Let’s start with the meat of this topic. If you’re a good learner and a self-starter, you don’t need to go to college. In fact, it can be more beneficial for you to avoid college altogether. However, it’s important to recognize the resources that colleges can provide for you and learn how to take advantage of it for your own benefit.
My advice: Pay for one semester at a large college or university, and then reap the benefits of being a student forever.
There are a lot of perks to living next to a university. Learn how to utilize them and jumpstart your own education without having to rely on a strict programme of material or a punitive system of reward/punishment.
How I Failed at College
First of all, I’ll be honest: I never finished college. I originally entered college as a music major (piano primary). I wasn’t bad. I auditioned at a few different schools, was accepted at all of them, but ended up going to the University of Georgia.
Suffice it say that school has never been a strong suit of mine. I strongly dislike being told what to learn, and I get easily frustrated when I’m required to learn material I have no interest for. I went through a plethora of music-related majors trying to find what worked best for me—composition, music therapy, and performance—but in the end, I found myself more and more estranged from the path I was seeking: to imagine and write beautiful music that could change lives.
After that, I took a two year break to recoup some of my financial losses and get a fresh head. When I finally went back to school, I decided on English, which felt like a step in the right direction. That’s when I learned how much I hated writing. Ironic, right?
The long story short: I decided I didn’t like college. It’s just not for me. It’s been nothing but a money sink that’s caused me nothing but perturbation and stress over the years. I’ve had long bouts of depression linked to my schoolwork, and I’ve discovered that I just can’t do it anymore.
The Perks of Having a Student ID
This is where it gets good. Despite my eventual departure from university courses, the campus is still a big part of my life. I still drive through campus every day; it’s an important place in Athens.
That said, there’s a lot of resources at your disposal once you get a student ID and/or familiarize yourself with campus. Perhaps the biggest perk is that I have access to every single educational resource within UGA’s four campus libraries (plus lent books to other colleges/universities from all over the state) as well as its online system of books, journals, and newspapers. There is literally more information on one floor of the Main Library than any one person could ever read or learn.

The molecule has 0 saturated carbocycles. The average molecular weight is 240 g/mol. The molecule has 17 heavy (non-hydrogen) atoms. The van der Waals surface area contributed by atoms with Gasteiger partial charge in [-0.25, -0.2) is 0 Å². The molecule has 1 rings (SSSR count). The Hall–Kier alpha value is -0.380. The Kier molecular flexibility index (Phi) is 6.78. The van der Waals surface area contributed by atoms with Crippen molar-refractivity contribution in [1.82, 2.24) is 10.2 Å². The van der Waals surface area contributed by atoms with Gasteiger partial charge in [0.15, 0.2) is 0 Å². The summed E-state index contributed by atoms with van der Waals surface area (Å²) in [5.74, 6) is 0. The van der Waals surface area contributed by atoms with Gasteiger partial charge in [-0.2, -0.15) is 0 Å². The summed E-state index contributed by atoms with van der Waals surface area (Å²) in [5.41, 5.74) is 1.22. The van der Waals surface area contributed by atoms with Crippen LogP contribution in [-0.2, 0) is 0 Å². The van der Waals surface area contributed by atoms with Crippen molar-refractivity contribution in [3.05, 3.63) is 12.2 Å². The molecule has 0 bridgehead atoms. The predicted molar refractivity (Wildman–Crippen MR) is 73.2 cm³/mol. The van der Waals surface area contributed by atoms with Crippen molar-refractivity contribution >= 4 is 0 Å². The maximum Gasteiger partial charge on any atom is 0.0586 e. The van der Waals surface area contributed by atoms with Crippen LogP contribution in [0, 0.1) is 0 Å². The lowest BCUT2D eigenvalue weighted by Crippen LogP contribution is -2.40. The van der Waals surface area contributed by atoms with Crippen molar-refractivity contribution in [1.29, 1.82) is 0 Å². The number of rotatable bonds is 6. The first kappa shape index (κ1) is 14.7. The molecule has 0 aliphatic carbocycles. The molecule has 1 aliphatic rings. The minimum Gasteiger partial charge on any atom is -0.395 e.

Student IDs are rarely discontinued, especially at large universities, so you can often use yours long after you’ve graduated/left the university. If I want to read a book on journalism, I can go check it out with my student ID; even if my student ID is outdated, I can still make daily trips to the library to read and study.
There are also unexpected surprises—access to tools and software you wouldn’t be able to use at home. The public computers on campus have Matlab loaded on all of them. The music school has MIDI controllers and all sorts of composition software. Even if you’re not a student anymore, you can still go in and make music. All it requires is a student ID number + password, which can potentially be maintained indefinitely by resetting your password every six months.
The second biggest perk is private study areas, free wi-fi, and access to other people’s opinions and thoughts. There are tons of extracurricular groups to keep your mind sharp and pique your interests, even if you’re not a student.
Sometimes dorms are off-limits without special access, but in any case, it’s easy to find quiet nooks where no one will bother you.
Oh, did I mention the Health Center and world class Athletic Center that are open to the public? (BTW, former UGA students scored 8 Olympic medals in Rio).
An Ideal Education
For me, nothing in the world beats this sort of education. It’s a chance for me to work on my own topics at my own pace with nearly limitless resources. I’m sure I still haven’t even found everything available to me, but it’s already more than I think I could ever use.
This is something I wish I had done years ago before I had accrued thousands of dollars in debt and put myself through a grueling gauntlet of success and failure in the scholastic world.
I think the main thing to draw from my story is that a traditional education is not for everyone. Having a Bachelor’s Degree that officially states that you know things is nice for credentials, but often it means very little compared to relevant experience and depth of knowledge, especially in the realm of esports and content creation.